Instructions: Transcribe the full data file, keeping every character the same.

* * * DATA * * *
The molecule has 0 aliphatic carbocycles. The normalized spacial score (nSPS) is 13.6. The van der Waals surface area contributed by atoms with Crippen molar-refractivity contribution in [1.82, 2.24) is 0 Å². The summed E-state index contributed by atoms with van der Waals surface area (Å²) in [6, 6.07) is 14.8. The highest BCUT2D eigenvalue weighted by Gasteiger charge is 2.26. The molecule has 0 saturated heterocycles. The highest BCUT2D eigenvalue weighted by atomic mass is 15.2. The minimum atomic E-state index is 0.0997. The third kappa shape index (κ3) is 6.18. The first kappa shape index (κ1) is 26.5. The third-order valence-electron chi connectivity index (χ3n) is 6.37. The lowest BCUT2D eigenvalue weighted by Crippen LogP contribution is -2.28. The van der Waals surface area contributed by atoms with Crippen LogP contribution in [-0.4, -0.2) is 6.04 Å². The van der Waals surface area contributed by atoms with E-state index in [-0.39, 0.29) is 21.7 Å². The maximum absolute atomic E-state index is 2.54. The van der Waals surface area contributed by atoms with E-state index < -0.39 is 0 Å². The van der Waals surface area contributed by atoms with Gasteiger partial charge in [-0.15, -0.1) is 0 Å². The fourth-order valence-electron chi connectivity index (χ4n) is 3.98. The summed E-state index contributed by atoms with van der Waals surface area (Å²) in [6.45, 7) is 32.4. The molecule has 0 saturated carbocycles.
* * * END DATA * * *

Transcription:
The molecule has 0 aliphatic carbocycles. The normalized spacial score (nSPS) is 13.6. The van der Waals surface area contributed by atoms with Crippen molar-refractivity contribution in [1.82, 2.24) is 0 Å². The summed E-state index contributed by atoms with van der Waals surface area (Å²) in [6, 6.07) is 14.8. The highest BCUT2D eigenvalue weighted by Gasteiger charge is 2.26. The molecule has 0 saturated heterocycles. The highest BCUT2D eigenvalue weighted by atomic mass is 15.2. The minimum atomic E-state index is 0.0997. The third kappa shape index (κ3) is 6.18. The first kappa shape index (κ1) is 26.5. The third-order valence-electron chi connectivity index (χ3n) is 6.37. The lowest BCUT2D eigenvalue weighted by Crippen LogP contribution is -2.28. The van der Waals surface area contributed by atoms with Crippen LogP contribution in [-0.4, -0.2) is 6.04 Å². The van der Waals surface area contributed by atoms with E-state index in [-0.39, 0.29) is 21.7 Å². The maximum absolute atomic E-state index is 2.54. The van der Waals surface area contributed by atoms with E-state index < -0.39 is 0 Å². The van der Waals surface area contributed by atoms with Gasteiger partial charge in [-0.15, -0.1) is 0 Å². The fourth-order valence-electron chi connectivity index (χ4n) is 3.98. The summed E-state index contributed by atoms with van der Waals surface area (Å²) in [6.45, 7) is 32.4. The molecule has 0 saturated carbocycles.